What comes to your mind when you think of gender inequality? Common answers to this question include a variety of inequitable phenomena that take place at the institutional level, or even at the level of the group. All of these answers are completely valid. However, what if I told you that gender inequality in its most common form, can also pervade something that many consider, at their core, pure and unconditional—one’s romantic relationships? It certainly seems astonishing to consider, since many of our social environments have inevitably constructed grand-standing ideals of the romantic. From gargantuan “gestures” to show someone that you love them, to having a rendezvous with your partner in the secluded countryside, our notions of intimacy and romance present an imagination that considers such relationships “untainted” by the rest of society.
However, the reality surrounding particularly emotional dynamics, particularly in heterosexual romantic relationships is quite drastically different. To really understand how these emotional dynamics can also mirror societal inequalities, it is imperative to think of the idea of “emotion work”. Colloquially put, “emotion work” refers to the the work an individual does to maintain their own feelings, and sometimes those of others as well. The phenomenology of “work” associated with emotions here may seem puzzling to many—after all, aren’t we expected to pour everything we have to support the ones we love?
Thus, while the idea of “unconditional love” is glorified in the media, at the same time, it becomes important to understand what this idea really demands of us—are we unconditionally expected to give, or receive? While it may not be “work” exactly, it does present to us a picture of the minutiae that go into building and maintaining stable relationships—communication, empathy, adequate attention and support, to name a few, which remain quite obscured from the roadmaps that one is commonly presented with. To have to engage with, and cultivate these skills, therefore, is a mammoth task in itself. James (1989) even goes so far as to say that the “social expression of emotions is regulated by a form of labour”, particularly in the domestic domain. He then argues that the forms that emotional labour takes and the skills that it involves are primarily taken up by women, who are then unfairly stigmatized as “emotional”.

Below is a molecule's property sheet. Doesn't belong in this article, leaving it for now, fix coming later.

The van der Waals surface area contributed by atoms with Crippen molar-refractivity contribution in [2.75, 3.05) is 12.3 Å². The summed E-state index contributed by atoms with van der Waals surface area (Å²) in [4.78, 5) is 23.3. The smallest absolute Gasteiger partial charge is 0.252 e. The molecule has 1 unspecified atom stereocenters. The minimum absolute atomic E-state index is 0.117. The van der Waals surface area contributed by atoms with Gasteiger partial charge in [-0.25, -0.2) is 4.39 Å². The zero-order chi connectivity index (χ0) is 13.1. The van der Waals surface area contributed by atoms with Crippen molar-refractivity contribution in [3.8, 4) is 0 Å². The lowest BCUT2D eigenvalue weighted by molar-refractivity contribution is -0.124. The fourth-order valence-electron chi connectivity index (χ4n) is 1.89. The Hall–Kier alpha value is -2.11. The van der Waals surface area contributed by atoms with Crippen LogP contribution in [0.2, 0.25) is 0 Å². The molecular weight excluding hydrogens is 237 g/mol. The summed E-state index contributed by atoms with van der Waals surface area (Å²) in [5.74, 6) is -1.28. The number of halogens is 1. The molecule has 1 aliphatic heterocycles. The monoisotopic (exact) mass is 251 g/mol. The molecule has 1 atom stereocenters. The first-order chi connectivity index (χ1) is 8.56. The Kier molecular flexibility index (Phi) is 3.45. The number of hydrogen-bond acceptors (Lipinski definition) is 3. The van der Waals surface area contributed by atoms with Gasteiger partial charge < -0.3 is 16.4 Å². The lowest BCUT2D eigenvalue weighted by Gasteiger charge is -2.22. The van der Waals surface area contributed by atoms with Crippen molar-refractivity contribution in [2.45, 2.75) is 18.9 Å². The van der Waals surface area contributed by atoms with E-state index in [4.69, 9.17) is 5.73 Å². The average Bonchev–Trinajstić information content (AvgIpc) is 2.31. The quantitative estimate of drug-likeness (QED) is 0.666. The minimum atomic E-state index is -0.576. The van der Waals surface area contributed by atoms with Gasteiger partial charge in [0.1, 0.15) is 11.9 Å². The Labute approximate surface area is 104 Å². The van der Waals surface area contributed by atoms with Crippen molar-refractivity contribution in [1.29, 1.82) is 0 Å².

One psychological study by Horne & Johnson (2018), analyzed data from 1932 heterosexual couples in Germany, and found that female partners’ emotion work was the strongest predictor of relationship satisfaction for both partners. However, the researchers also analyzed their results from a gendered lens, stating that more often than not, the quality of emotion work provided by female partners was notably different, which presents a glaring discrepancy between the degree to which interpersonal relationships in a heterosexual context tend to imagine affective care. They also mention that women also tend to provide more emotional support than men, which also further feeds into an inequality of the interpersonal kind. With this discrepancy also comes the understanding that this can often severely undermine the mental health of the individual who is constantly supposed to be “giving” or putting in this emotional work. As the brunt of this mammoth task presented in the cultivation of emotional skills within intimate relationships, more often than not, falls on non-cis-heterosexual men, it further also delineates that the realm of “emotions” is only something particular genders are relegated to and responsible for. A certain performance of gender roles is invariably associated with this inequality, which makes matters starkly concerning.
All of this isn’t to say that love as a construct deserves our admonishment, rather it is to provide a deeper insight into the many ways in which affective inequalities subtly pervade interactions that we couldn’t possibly imagine them pervading. The solution is simple—cultivating and creating more mental-health spaces that allow for all individuals, irrespective of gender to practice emotional skills, such that the stigma and gender roles around “emotions”, can then be eradicated.